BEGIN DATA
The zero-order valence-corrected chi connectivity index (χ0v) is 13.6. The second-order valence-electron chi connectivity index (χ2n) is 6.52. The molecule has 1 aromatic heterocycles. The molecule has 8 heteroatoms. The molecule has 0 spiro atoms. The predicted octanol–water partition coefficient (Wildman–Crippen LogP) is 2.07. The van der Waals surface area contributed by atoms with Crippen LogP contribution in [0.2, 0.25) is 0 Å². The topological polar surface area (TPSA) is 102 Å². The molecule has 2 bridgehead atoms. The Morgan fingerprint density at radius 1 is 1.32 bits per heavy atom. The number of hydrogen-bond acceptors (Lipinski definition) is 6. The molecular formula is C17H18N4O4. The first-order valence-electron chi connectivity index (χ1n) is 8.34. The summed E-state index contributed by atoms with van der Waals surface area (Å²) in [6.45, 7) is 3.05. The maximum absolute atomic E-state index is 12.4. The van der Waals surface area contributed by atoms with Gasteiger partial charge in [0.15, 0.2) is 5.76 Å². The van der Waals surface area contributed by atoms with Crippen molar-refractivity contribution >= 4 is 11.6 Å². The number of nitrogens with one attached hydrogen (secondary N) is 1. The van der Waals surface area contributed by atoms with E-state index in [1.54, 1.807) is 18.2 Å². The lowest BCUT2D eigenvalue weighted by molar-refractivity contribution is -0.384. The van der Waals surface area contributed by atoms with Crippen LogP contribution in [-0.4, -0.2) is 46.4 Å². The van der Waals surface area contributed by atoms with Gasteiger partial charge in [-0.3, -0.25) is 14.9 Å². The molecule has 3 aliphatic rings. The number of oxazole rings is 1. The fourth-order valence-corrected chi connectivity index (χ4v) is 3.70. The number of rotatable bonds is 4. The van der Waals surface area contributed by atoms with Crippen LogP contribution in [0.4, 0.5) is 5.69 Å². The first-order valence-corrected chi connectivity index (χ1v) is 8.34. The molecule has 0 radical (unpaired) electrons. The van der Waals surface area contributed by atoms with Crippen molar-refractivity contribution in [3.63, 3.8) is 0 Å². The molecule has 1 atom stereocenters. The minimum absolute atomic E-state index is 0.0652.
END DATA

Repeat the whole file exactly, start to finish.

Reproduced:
The zero-order valence-corrected chi connectivity index (χ0v) is 13.6. The second-order valence-electron chi connectivity index (χ2n) is 6.52. The molecule has 1 aromatic heterocycles. The molecule has 8 heteroatoms. The molecule has 0 spiro atoms. The predicted octanol–water partition coefficient (Wildman–Crippen LogP) is 2.07. The van der Waals surface area contributed by atoms with Crippen LogP contribution in [0.2, 0.25) is 0 Å². The topological polar surface area (TPSA) is 102 Å². The molecule has 2 bridgehead atoms. The Morgan fingerprint density at radius 1 is 1.32 bits per heavy atom. The number of hydrogen-bond acceptors (Lipinski definition) is 6. The molecular formula is C17H18N4O4. The first-order valence-electron chi connectivity index (χ1n) is 8.34. The summed E-state index contributed by atoms with van der Waals surface area (Å²) in [6.45, 7) is 3.05. The maximum absolute atomic E-state index is 12.4. The van der Waals surface area contributed by atoms with Gasteiger partial charge in [0.15, 0.2) is 5.76 Å². The van der Waals surface area contributed by atoms with Crippen molar-refractivity contribution >= 4 is 11.6 Å². The number of nitrogens with one attached hydrogen (secondary N) is 1. The van der Waals surface area contributed by atoms with E-state index in [1.54, 1.807) is 18.2 Å². The lowest BCUT2D eigenvalue weighted by molar-refractivity contribution is -0.384. The van der Waals surface area contributed by atoms with Crippen LogP contribution in [-0.4, -0.2) is 46.4 Å². The van der Waals surface area contributed by atoms with Gasteiger partial charge in [-0.3, -0.25) is 14.9 Å². The molecule has 3 aliphatic rings. The number of oxazole rings is 1. The fourth-order valence-corrected chi connectivity index (χ4v) is 3.70. The number of rotatable bonds is 4. The van der Waals surface area contributed by atoms with Crippen LogP contribution in [0.4, 0.5) is 5.69 Å². The first-order valence-corrected chi connectivity index (χ1v) is 8.34. The molecule has 0 radical (unpaired) electrons. The van der Waals surface area contributed by atoms with Crippen molar-refractivity contribution in [3.63, 3.8) is 0 Å². The molecule has 1 atom stereocenters. The minimum absolute atomic E-state index is 0.0652.